On 22 Jan, after dropping Suzanne off at Sky Harbor Airport, I surveyed the Ambian Dairy (adjoining Paloma Ranch) cattle boneyard and slop ponds. In a scene more reminiscent of southern Texas than southwestern Arizona, I counted 210 BLACK VULTURES, 3 CRESTED CARACARAS, and 180 LONG-BILLED CURLEWS.

Two days ago I headed north to Vicksburg Farm in pursuit of Caleb Strand's (and company) longspurs. I was very happy to relocate three LAPLAND LONGSPURS and one THICK-BILLED LONGSPUR, since most of my longspur chases end in disappointment. Not many raptors about, but a trio of COMMON RAVENS did give away the day roost of a GREAT HORNED OWL. Up to 144 species for the year.

On the last day of January I got up really early and made it to Cibola NWR in the cold and dark--I got eleven Great Horned Owls, a bobcat, and a fox! Later in the morning I connected with my first HERMIT THRUSH of the year.


On the first day of the month, my foot being better, I was able to shuffle along on the trail at the Yuma West Wetlands to relocate Al & Franc's BROAD-BILLED HUMMINGBIRD. A fine start to the month!

Early on Saturday, after an hour of hunting, I turned up a pair of LECONTE'S THRASHERS and a pair of SAGE THRASHERS east of Tacna. Later that same morning I was pishing under a giant cottonwood next to the Gila River, drawing in yellow rumps and kinglets, when I heard a scratching behind me. Turning around I was startled to see a GREAT HORNED OWL on a big limb six feet behind me, taking off as I turned. I'd never heard it fly in, but had heard the claws as they had clamped to the wood! It flew to a higher branch, to better examine what had lured him over in the false promise of a tasty meal.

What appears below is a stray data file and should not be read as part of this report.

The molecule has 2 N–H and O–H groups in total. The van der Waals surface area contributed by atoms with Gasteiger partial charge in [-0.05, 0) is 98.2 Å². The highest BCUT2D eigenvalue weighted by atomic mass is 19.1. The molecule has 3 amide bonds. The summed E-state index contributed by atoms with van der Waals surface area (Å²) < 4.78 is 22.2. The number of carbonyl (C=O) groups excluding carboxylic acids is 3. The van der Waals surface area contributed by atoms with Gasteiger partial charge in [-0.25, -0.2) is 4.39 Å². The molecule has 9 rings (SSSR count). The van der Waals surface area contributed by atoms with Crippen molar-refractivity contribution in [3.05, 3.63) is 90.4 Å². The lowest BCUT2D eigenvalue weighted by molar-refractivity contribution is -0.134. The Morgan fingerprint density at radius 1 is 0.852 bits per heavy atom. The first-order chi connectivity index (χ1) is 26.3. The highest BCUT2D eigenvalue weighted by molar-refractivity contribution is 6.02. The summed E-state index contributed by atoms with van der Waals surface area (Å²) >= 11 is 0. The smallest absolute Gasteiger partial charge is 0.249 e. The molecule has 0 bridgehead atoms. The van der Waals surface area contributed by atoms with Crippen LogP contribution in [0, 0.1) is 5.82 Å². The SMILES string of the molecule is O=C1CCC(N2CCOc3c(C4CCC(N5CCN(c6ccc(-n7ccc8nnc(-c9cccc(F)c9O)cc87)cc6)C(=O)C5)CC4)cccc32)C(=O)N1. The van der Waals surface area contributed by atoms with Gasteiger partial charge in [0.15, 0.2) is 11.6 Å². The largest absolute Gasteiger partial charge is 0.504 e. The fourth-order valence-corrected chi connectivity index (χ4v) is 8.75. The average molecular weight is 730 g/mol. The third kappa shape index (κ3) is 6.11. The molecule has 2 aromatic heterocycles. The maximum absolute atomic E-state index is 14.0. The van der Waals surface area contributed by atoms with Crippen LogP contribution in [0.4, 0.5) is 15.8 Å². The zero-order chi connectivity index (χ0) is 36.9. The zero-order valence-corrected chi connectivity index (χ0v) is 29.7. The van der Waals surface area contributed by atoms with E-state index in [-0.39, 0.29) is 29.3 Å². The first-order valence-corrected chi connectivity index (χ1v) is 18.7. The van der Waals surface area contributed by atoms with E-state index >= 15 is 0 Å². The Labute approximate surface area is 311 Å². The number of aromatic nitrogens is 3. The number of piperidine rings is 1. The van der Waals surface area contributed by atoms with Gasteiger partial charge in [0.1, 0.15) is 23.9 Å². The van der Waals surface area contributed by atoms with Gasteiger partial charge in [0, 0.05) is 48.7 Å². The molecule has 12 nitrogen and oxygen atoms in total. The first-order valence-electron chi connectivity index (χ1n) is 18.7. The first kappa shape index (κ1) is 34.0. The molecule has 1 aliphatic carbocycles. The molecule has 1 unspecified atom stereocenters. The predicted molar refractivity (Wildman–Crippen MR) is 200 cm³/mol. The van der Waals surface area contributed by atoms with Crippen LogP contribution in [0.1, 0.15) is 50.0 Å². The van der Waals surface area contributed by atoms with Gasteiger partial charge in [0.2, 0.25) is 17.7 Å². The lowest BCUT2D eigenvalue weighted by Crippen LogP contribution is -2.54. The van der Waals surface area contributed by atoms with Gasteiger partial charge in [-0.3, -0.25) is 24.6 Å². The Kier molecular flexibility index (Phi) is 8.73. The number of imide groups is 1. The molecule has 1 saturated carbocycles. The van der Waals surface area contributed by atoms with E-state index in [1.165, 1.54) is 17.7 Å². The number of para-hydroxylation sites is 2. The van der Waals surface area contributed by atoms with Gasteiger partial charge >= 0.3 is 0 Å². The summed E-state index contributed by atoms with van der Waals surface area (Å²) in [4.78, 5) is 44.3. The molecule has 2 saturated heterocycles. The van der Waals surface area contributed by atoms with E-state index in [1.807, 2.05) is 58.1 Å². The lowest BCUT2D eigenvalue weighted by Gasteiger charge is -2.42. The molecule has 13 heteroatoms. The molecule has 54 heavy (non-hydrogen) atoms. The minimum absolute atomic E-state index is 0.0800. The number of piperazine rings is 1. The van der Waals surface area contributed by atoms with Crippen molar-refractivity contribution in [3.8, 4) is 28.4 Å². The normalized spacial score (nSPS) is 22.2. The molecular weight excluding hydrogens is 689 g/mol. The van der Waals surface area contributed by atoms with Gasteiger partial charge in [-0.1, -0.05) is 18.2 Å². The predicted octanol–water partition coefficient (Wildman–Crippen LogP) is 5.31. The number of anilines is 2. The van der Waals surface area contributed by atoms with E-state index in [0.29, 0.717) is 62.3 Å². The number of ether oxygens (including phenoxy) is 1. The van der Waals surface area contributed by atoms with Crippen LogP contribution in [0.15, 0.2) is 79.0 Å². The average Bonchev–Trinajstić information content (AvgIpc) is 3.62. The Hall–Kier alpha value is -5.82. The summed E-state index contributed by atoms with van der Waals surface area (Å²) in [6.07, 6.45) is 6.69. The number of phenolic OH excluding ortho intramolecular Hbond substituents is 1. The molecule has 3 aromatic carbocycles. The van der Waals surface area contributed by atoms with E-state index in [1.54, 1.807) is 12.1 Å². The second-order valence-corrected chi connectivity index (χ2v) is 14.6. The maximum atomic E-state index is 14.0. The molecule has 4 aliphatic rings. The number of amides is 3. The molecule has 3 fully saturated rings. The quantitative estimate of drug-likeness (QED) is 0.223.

Yesterday (Feb 6th), on Hazen Road, I finally connected with three RUDDY GROUND DOVES after speaking with the owner. She told me that they used to be next to the little white shed and chicken coop, but that they now favored the horse corrals at the far southern end of the property. And, of course, she was right. She also told me that a few days ago a BALD EAGLE had perched on one of the big cottonwoods. She was most impressed by that bird, and told me (tongue-in-cheek) that the eagle could eat the Ruddy Ground Doves for all she cared! The BALD EAGLE is still around; I saw it at the Lower River Road Ponds that very morning. That afternoon, at the Ambian Dairy, I saw only a handful of BLACK VULTURES and one remaining CRESTED CARACARA.

On the 11th I made the 2.5 hour trip down to Ajo and Organ Pipe National Monument, in the southeastern portion of my corner of the state. Giant saguaros and organ pipe cacti dot the desert mountains, and harbor a rich avifauna. I added GILDED FLICKER, CACTUS WREN, BREWER'S SPARROW, and GRAY VIREO to my list. And at the Ajo sewage lagoon (always a favorite of birders) I added MEXICAN DUCK. Sadly, I missed the Ajo Country Club Red-breasted Sapsucker.